To evaluate the effects of social subordination stress and chronic moderate alcohol consumption on indices of breast and endometrial cancer risk.
Forty-six adult, ovariectomized, cynomolgus monkeys (Macaca fascicularis) were trained to voluntarily drink a placebo or a two-drink/day equivalent of ethanol (0.5 g/kg), 5 days a week for 26 months, the latter resulting in average blood alcohol levels of 42 mg/100 mL. Indices of cell proliferation and sex steroid receptor abundance were measured.
Compared with dominants, socially subordinate females had increased cell proliferation and proportions of glandular (P < 0.02) and epithelial tissue (P = 0.009) and less stroma (P < 0.02) in endometrium, and increased tissue thickness in breast (P < 0.05). There was no evidence of increased risk of breast or endometrial cancer with chronic moderate alcohol consumption, as indicated by markers of cell proliferation and sex steroid receptor abundance. Chronic moderate alcohol consumption did not effect circulating sex steroid concentrations (all P > 0.10). The adipocyte hormones leptin and adiponectin were correlated with indices of cell proliferation and sex steroid receptor abundance.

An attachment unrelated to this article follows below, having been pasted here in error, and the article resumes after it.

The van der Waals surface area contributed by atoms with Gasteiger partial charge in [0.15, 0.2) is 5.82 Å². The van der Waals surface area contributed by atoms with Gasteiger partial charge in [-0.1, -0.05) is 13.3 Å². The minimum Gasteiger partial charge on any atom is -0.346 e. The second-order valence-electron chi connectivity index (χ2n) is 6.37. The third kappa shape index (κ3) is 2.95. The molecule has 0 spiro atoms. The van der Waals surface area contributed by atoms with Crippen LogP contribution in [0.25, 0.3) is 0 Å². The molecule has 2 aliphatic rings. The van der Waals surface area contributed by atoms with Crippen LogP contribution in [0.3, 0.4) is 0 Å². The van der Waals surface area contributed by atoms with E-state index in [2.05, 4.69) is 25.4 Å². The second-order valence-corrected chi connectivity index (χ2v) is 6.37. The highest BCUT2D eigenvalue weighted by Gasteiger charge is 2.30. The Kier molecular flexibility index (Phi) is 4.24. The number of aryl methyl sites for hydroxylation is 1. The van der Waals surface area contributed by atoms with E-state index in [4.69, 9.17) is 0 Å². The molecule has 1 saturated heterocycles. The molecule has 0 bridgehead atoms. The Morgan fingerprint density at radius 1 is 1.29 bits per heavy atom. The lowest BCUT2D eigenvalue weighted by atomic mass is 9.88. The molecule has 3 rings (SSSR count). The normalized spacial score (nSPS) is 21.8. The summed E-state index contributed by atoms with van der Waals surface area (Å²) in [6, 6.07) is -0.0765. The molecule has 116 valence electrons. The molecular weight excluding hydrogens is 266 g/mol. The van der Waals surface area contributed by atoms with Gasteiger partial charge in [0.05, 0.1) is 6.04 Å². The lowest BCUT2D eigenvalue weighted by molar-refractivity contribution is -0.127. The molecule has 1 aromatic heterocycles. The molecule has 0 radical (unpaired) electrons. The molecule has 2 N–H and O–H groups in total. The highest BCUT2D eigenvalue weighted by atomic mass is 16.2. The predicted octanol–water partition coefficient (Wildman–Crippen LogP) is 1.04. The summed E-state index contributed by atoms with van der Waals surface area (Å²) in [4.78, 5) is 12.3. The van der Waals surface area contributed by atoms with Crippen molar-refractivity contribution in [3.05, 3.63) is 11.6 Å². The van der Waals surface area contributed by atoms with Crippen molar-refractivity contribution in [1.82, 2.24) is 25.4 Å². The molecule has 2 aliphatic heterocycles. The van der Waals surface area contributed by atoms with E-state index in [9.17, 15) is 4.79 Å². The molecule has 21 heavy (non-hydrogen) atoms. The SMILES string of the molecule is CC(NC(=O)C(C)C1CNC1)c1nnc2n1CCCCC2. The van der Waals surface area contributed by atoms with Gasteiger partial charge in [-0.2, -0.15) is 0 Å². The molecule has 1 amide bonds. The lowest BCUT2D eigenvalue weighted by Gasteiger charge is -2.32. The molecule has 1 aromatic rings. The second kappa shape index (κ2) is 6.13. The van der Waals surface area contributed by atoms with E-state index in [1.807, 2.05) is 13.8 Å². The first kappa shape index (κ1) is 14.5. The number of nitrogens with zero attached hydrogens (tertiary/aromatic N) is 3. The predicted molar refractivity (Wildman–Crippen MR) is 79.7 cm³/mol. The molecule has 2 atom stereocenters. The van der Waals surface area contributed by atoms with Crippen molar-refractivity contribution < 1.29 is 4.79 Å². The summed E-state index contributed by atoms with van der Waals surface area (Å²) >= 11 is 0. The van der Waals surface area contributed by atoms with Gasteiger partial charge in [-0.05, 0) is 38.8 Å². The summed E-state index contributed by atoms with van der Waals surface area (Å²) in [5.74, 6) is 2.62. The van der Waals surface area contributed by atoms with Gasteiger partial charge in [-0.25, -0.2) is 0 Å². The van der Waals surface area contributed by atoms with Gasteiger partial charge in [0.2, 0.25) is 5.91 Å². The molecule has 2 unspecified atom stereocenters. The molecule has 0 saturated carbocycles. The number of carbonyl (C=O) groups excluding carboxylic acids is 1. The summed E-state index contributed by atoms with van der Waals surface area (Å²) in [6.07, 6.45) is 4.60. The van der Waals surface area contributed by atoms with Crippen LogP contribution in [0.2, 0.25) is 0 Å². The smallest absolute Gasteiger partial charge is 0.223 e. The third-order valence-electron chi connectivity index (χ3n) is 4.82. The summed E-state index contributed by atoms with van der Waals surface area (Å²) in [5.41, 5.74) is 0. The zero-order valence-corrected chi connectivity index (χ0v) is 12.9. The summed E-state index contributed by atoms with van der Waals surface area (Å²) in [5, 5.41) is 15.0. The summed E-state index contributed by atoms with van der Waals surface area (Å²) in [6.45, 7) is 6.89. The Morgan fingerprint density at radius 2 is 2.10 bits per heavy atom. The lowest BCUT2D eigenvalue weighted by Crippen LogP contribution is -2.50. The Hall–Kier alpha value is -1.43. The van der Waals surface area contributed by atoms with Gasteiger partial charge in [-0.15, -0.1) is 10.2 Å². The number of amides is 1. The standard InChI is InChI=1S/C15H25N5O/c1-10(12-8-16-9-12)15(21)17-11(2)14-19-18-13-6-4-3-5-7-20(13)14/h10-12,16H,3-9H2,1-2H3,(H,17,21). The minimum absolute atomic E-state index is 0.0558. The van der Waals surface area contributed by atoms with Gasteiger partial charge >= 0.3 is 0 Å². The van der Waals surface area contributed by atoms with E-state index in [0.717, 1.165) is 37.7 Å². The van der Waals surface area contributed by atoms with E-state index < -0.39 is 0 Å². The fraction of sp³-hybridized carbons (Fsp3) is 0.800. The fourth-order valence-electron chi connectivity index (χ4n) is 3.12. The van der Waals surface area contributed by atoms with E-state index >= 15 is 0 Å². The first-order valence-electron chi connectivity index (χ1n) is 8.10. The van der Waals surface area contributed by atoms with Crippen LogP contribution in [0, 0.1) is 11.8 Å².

These observations suggest that social status was more important than chronic moderate alcohol consumption in endometrial and breast biology of surgically postmenopausal females. Endogenous sex steroid metabolism was not significantly affected by chronic moderate alcohol exposure consistent with the lack of estrogen-like effects on breast and endometrium. Social subordination stress was associated with initial cellular changes that may increase endometrial cancer risk. Ovariectomized cynomolgus monkeys may be a useful model for the study of effects of social factors and obesity on breast and endometrial cancer risk.
In ovariectomized monkeys, low social status was associated with cellular changes indicative of increased endometrial cancer risk. Social stress factors may be more important than chronic moderate alcohol consumption to the endometrial and breast biology of surgically postmenopausal female primates.
From the 1Comparative Medicine Section, Department of Pathology and the 2Department of Physiology and Pharmacology, Wake Forest University School of Medicine, Winston-Salem, NC.
Received July 29, 2003; revised and accepted October 7, 2003.
This research was funded by the National Institute on Alcohol Abuse and Alcoholism grant RO1 AA 11204 (C.A.S.) and P50 11997 (K.A.G.) for the alcohol analyses.
Address correspondence to: Carol A. Shively, PhD, Department of Pathology (Comparative Medicine Section), Wake Forest University School of Medicine, Medical Center Boulevard, Winston-Salem, NC 27157-1040. E-mail: firstname.lastname@example.org.